Selectivity was not uppermost in the author's mind at this time, so the MR 77 came to be a low-distortion tuner with good spurious response rejection and conventional selectivity. McIntosh customers soon began asking for a tuner which would receive adjacent channels. An MR-77 was taken to a difficult test location to try adjacent channel reception and it failed (11). An avid collector of old radios, this writer was inspired by one design concept commonly used in the "super" AM consoles of the 1930s, variable i.f. selectivity. I asked "Would this work in a modern FM tuner?" "Yes, it will," came the answer, "after a lot of development work." The McIntosh variable selectivity scheme, now being adapted in most "super" tuners, involves the switching into the signal path i.f. filters which add to the selectivity (Fig. 6). Figure 6 shows a tuner i.f. system with two choices of selectivity, Normal for very low distortion reception of local signals and Narrow for DX work. In Normal the tuner's main i.f. filter is used alone. In Narrow, the main i.f. filter remains in the signal path and a Narrow filter is added. Actual switching is done using diodes, transistors, or FETs (or some combination of these) so that only d.c. goes to the selectivity switch.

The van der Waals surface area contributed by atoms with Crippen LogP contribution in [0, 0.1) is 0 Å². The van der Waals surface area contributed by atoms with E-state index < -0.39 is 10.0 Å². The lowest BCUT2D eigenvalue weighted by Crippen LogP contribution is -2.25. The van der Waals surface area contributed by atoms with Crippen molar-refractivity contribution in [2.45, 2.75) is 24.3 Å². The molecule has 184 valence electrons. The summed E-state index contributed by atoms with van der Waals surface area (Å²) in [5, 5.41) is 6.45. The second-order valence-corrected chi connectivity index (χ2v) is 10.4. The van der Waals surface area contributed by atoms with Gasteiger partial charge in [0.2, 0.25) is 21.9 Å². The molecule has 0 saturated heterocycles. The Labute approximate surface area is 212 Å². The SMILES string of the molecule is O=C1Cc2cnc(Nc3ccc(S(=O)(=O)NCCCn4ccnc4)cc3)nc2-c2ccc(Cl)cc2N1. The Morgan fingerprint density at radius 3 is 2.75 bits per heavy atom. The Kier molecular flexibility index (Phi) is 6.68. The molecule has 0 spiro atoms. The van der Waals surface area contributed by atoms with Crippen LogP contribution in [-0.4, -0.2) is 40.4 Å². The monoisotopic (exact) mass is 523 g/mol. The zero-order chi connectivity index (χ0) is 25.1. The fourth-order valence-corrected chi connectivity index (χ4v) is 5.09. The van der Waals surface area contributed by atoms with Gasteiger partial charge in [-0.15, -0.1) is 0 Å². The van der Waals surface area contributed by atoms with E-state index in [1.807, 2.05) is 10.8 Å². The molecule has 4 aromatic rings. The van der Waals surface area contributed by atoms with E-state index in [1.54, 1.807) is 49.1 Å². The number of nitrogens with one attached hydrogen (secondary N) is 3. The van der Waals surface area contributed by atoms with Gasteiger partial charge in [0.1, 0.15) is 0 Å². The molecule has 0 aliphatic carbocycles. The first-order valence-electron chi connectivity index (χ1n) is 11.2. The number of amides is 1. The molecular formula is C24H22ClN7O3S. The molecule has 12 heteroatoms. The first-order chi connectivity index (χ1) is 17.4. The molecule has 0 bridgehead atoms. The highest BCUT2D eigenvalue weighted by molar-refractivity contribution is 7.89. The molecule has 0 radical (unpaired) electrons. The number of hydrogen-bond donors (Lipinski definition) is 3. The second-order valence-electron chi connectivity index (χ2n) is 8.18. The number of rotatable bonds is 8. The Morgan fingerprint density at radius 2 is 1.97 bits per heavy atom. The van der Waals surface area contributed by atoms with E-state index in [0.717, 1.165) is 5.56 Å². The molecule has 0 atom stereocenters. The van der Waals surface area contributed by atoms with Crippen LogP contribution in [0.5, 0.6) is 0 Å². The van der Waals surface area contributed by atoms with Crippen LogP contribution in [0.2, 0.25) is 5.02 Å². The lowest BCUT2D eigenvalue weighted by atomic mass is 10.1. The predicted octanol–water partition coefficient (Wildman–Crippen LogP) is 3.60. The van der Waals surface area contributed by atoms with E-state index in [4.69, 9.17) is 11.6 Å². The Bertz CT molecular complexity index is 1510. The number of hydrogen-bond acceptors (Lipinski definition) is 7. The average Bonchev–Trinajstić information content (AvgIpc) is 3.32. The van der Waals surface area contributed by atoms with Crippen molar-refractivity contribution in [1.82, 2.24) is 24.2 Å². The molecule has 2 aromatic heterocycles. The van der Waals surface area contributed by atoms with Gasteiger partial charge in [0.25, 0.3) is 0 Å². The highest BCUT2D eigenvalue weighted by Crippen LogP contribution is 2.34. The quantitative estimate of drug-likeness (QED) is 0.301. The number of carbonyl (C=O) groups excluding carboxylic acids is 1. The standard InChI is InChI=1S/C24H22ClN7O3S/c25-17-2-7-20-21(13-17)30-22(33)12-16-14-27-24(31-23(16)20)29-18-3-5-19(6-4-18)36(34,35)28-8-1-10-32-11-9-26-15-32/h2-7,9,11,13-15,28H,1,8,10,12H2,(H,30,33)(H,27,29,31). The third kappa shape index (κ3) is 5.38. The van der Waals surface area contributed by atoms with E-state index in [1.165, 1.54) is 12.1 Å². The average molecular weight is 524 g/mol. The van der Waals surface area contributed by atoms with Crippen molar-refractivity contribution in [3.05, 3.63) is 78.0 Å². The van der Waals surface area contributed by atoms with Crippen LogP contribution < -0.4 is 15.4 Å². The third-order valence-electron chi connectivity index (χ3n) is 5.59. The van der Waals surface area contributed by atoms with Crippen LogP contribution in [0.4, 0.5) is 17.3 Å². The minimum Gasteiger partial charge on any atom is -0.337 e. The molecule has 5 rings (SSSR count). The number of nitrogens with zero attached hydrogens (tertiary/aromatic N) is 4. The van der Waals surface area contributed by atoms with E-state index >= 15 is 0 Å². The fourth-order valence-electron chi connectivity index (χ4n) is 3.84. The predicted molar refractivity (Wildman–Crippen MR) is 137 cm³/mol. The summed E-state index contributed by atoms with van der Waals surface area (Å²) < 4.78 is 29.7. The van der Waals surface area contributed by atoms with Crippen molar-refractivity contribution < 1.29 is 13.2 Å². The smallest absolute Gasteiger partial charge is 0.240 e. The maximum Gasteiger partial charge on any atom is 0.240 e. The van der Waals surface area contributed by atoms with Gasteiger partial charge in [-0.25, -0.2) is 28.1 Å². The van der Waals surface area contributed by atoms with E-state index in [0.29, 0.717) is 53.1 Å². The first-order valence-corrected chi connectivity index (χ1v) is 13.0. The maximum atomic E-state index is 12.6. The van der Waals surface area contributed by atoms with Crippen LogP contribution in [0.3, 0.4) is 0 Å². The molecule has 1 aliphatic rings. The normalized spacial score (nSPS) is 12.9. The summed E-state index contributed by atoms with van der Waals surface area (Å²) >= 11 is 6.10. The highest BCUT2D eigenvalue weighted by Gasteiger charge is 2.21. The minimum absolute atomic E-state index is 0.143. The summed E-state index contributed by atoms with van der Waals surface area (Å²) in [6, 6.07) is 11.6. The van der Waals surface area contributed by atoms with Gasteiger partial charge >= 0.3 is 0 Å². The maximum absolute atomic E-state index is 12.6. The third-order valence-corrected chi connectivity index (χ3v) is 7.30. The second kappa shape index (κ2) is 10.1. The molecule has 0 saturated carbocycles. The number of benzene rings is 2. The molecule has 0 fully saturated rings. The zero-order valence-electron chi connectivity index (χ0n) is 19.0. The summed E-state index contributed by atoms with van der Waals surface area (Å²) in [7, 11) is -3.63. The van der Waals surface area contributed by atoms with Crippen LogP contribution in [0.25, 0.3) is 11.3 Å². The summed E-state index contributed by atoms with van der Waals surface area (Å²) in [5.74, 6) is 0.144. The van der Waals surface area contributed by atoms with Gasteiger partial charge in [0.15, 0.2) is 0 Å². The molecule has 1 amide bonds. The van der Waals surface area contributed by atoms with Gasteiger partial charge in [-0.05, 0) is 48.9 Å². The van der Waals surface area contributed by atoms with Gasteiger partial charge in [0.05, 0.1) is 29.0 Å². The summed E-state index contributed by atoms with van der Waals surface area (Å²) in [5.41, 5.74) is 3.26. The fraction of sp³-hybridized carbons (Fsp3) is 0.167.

Figure 7 shows the somewhat more elaborate three-choice selectivity system used in the MR-78. Here, Normal selectivity bypasses both narrow filters and the super-narrow filter. Narrow selectivity switches in both narrow filters simultaneously. Super Narrow leaves both narrow filters still in the signal path, adding the super-narrow filter.

The three selectivity choices on the MR-78 allow the user to trade distortion for selectivity as required by reception conditions. Normal is used for low-distortion (less than 0.1 percent) reception of local stations. Narrow will clear up mild interference when receiving stations from near-by cities.

Super-narrow is used for critical DX work, to pull in those impossible stations. Distortion in super narrow is about 1 percent better than most FM source material.

Summary and Conclusion

We close this discussion by restating a simple premise: The main job of an FM tuner is to tune in FM stations. It sounds almost silly to say this until one reflects upon it for a moment. As mentioned earlier, designing an FM tuner which will receive every signal present at the antenna is not easy. One must pay careful attention to the idea that the tuner must be able to tune to each and every signal.